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Springtime and squirrel hunting don’t go together

Larry Woody • Dec 15, 2015 at 1:59 PM

I read somewhere that for everything there is a season.

I don’t think the passage was referring to squirrel hunting, but I believe it applies.

I’ve never been able to get in the mood for springtime squirrel hunting, which has a May 11-June 9 season in Tennessee.

Spring is when you call in a strutting gobbler by making sultry hen-talk on one of Clarence Dies’ box calls.

Spring is a time for hauling slab crappie out of submerged brush piles.

Spring is when big bull bluegill go on their beds and the bantamweight battlers can be caught by the cooler-full.

The gobblers are gobbling, the fish are biting, the weather is perfect for hiking. Outdoor life is good in the springtime.

Squirrel hunting is for the fall, when leaves begin to turn colors and there’s a crisp nip in the early-morning air.

Acorns and hickory nuts are ripe, and the trickle of hulls through the treetops is a giveaway to a breakfasting bushytail. That’s the time to hunt squirrels.

I’m not opposed to the spring squirrel season, understand. Wildlife biologists say the relatively small numbers of squirrels harvested in the spring don’t affect the fall populations,

Some hunters, having bagged their limit of spring gobblers, enjoy taking to the woods to keep their shooting eye sharp.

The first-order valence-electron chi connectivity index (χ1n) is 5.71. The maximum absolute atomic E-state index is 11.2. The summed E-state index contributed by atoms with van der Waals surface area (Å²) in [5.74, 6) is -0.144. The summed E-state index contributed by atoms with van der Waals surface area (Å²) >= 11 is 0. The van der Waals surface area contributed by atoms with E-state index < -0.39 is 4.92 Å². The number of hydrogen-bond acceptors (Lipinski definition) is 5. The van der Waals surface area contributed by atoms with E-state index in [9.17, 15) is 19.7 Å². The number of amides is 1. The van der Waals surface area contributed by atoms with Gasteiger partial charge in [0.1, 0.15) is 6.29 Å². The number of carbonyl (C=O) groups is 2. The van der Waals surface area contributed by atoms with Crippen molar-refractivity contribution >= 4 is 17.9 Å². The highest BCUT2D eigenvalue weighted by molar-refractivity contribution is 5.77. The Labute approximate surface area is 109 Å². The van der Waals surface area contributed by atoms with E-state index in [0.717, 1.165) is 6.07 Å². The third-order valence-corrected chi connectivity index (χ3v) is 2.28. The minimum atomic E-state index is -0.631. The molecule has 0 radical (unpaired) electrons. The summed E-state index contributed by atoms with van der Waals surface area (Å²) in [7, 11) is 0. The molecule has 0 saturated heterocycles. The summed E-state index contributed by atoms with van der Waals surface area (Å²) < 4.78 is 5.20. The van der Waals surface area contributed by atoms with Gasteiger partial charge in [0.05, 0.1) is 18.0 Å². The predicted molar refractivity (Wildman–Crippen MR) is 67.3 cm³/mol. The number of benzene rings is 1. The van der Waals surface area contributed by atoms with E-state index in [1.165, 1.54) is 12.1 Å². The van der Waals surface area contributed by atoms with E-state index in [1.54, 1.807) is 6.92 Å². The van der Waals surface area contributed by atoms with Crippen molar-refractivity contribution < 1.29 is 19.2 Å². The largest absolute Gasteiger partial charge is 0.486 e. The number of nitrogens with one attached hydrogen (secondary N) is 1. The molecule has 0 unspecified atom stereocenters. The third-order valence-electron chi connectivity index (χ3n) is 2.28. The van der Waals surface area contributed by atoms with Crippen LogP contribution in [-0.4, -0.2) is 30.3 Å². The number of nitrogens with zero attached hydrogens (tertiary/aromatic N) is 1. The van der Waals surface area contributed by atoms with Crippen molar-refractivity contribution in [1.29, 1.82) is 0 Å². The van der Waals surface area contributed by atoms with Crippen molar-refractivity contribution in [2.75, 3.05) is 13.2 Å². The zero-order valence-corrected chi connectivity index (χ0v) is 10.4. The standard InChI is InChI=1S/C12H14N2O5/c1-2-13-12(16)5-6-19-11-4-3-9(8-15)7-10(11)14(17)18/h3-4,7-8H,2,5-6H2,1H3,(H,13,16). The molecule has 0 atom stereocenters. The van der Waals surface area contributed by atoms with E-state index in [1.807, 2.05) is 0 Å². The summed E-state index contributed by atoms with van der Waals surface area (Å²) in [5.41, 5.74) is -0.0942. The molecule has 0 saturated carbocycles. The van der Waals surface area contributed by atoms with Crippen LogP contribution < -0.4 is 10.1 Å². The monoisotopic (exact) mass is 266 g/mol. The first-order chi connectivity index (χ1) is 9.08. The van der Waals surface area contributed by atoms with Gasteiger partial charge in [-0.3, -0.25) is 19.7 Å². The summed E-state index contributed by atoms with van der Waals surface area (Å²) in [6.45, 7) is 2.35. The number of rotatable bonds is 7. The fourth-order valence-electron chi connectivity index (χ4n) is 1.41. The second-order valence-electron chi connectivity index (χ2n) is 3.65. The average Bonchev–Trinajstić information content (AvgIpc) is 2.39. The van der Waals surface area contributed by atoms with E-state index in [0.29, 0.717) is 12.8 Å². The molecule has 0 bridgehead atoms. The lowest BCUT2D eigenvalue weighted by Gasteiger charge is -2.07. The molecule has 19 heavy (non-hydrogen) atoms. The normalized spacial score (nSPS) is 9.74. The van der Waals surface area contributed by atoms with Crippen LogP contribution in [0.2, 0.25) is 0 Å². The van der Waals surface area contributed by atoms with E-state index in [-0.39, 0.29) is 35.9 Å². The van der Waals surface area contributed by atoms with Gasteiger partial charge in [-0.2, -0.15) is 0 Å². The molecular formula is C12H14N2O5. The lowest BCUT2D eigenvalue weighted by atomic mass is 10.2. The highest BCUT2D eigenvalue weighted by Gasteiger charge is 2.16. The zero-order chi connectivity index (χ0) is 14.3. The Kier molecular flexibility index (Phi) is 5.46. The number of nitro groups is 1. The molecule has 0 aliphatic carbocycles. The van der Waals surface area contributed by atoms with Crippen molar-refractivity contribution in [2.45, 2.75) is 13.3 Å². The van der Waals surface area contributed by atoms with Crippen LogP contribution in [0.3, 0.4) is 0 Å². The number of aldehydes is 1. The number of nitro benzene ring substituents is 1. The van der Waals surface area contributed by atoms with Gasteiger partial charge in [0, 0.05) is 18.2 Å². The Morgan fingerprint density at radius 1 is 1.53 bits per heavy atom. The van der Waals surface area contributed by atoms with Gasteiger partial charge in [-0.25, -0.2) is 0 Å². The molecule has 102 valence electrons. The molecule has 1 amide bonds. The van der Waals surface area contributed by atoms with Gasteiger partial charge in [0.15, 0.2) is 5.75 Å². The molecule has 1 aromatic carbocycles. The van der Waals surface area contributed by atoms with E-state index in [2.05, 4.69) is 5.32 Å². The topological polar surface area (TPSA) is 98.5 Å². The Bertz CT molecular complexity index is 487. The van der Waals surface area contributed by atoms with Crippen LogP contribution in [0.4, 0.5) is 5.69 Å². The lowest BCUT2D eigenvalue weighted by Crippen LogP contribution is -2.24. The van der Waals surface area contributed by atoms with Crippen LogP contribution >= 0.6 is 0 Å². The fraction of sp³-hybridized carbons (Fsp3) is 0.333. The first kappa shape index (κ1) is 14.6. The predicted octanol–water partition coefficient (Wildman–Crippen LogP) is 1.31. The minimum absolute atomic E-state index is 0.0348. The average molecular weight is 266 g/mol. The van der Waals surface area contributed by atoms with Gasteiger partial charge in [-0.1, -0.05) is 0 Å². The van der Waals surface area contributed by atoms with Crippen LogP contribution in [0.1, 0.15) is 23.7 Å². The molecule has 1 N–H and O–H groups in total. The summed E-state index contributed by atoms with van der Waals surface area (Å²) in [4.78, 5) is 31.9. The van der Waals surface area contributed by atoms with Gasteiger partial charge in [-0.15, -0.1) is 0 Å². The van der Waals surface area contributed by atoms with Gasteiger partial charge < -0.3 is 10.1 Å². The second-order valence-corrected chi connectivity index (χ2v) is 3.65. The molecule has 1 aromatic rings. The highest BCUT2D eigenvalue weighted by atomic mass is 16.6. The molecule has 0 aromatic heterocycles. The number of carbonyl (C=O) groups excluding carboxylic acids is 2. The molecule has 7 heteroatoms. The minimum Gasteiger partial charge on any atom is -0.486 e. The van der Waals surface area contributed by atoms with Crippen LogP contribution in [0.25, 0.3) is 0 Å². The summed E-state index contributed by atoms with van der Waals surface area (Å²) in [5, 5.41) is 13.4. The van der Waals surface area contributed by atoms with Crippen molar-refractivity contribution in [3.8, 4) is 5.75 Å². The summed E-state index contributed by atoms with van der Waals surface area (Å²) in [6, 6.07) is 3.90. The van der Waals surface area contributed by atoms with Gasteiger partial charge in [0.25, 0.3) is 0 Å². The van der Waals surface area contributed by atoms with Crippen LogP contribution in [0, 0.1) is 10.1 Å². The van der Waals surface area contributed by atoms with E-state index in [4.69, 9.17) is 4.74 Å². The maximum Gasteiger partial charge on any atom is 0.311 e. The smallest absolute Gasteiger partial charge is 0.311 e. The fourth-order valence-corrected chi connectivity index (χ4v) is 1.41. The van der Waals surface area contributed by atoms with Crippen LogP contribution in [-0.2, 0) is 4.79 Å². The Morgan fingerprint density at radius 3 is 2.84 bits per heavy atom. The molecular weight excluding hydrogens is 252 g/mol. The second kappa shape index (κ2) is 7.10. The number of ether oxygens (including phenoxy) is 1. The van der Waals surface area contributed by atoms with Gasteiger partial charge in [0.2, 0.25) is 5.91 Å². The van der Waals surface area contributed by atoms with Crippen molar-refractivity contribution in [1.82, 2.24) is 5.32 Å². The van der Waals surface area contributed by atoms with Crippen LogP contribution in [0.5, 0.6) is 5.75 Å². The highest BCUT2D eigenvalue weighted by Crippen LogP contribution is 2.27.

And it’s an Old Wives Tale that spring squirrels – like summer rabbits, if they were in season -- aren’t good to eat. There’s no difference in the meat of a spring squirrel and a fall squirrel. The only consideration is that during the warmer weather more care has to be taken to make sure the meat doesn’t spoil, and the squirrels may be more susceptible to external parasites.

Spring squirrels should be field-dressed when killed and kept on ice until final skinning and processing.

Hunting spring squirrels involves different tactics from chasing the animals in autumn. In the fall squirrels spend most of their time in treetops gathering nuts and acorns. In the spring they’re more often on the ground, foraging for buds and other springtime goodies.

I have hunting buddies who say they don’t care for spring squirrel hunting because of the chiggers and ticks, but they don’t seem to mind the little pests when they’re sitting in a turkey blind.

I also hear concerns about snakes during the spring squirrel season, but again that’s exaggerated. Snakes are out and about during turkey season, which runs through mid-May, and they remain active well into the fall hunting seasons.

A spring squirrel hunter is no more apt to step on a snake than a spring turkey hunter, nor to come home with a load of hitchhiking ticks and chiggers.

Those concerns aren’t why I don’t hunt squirrels in the spring. I don’t hunt them then because I’m too busy in other springtime activities – and because I’m just not in the mood.

I don’t begrudge others who want to combine spring fever and squirrel hunting, but as far as I’m concerned, the timing is off. For me, squirrel hunting is a time for prowling the crisp autumn woods, not tiptoeing through the tulips.

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